Monday, March 21, 2016

Lack of training, parachute failure causes of Gatineau skydiving accident: report

GO Skydive instructor Carolyne Breton

Ottawa - An unusual parachute failure and insufficient instructor training were the causes behind a near-fatal July 2015 skydiving accident near Gatineau, a report has found.  

The July 8 accident near the Gatineau-Ottawa Executive Airport put 22-year-old GO Skydive instructor Carolyne Breton and her student, a 45-year-old man, in hospital. 

The tandem jump they attempted starts at 13,000 feet, then has a 45-second free-fall before the parachute is deployed at 5,000 feet. 

A failure with the reserve canopy caused them to come crashing down in a field next to the company’s facilities.

Breton suffered bone fractures and a severe concussion while her passenger, whose name has not been released, suffered life-threatening injuries.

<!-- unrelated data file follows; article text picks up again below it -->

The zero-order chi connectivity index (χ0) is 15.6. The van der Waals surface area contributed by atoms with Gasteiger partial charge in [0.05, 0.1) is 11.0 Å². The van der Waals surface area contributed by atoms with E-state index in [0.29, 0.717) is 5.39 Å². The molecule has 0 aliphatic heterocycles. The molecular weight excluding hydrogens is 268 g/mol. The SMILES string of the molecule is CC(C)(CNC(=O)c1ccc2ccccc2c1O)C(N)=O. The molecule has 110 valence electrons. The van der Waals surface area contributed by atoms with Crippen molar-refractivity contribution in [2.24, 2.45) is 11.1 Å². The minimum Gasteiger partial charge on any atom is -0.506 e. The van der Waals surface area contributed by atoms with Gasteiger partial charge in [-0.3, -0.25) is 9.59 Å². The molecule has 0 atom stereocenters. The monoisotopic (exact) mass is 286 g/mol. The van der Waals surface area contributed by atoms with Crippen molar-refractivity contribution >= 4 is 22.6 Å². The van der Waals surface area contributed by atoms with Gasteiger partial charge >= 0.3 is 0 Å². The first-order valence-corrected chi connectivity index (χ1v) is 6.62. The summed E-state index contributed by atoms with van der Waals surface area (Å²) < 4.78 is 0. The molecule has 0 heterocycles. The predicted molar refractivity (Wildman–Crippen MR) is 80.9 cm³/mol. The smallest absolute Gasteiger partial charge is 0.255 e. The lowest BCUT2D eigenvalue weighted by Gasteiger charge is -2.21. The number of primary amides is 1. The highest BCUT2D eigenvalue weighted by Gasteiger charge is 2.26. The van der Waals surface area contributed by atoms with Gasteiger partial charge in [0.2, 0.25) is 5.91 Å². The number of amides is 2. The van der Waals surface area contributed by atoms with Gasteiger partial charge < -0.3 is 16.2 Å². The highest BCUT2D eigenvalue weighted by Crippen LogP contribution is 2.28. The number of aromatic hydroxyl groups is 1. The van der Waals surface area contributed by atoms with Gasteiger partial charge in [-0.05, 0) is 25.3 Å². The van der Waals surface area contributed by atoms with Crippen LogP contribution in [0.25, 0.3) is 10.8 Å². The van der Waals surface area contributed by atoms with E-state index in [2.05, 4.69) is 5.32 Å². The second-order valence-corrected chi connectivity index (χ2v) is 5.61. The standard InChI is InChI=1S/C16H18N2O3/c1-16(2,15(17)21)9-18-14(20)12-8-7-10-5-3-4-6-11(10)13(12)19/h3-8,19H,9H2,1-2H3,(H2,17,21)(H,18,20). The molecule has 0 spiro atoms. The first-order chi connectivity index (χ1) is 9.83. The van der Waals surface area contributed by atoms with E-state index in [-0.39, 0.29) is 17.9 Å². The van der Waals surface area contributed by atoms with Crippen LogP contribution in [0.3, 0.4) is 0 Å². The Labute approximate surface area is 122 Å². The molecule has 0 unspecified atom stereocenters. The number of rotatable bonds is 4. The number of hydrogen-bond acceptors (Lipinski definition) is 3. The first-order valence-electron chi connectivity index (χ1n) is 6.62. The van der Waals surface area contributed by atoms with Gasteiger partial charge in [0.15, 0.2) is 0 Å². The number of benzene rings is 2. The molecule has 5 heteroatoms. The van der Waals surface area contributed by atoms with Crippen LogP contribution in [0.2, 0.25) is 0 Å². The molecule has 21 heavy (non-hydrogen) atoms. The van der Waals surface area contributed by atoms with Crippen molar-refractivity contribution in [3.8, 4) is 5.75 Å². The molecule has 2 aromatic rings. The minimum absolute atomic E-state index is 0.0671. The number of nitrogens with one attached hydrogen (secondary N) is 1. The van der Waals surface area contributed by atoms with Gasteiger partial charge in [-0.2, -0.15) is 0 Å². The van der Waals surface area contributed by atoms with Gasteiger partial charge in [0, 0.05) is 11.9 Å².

Breton and her passenger had about 49 seconds of free-fall before Breton released the main canopy, then the reserve canopy was automatically released, according to the accident report by the Standards Commission, equity, health and safety (CNESST). 

An issue with the reserve canopy caused the pair to descend in a spiral at a faster speed than normal. 

Breton tried but was unable to straighten the trajectory of the parachute and regain control. 

Breton asked her male passenger to lift his legs so that she alone would absorb the shock of their landing.

The report lists the causes of the accident as a failure with the reserve parachute, which caused the downward spiral and uncontrolled landing, and a deficiency in training for emergency situations for instructors. 

The skydiving school is a member of the Canadian Sport Parachuting Association (CSPA) and the United States Parachute Association (USPA). It follows the rules and regulations of skydiving set out by the CSPA and the equipment manufacturing company, United Parachute Technologies (UTP). 

Original article can be found here:

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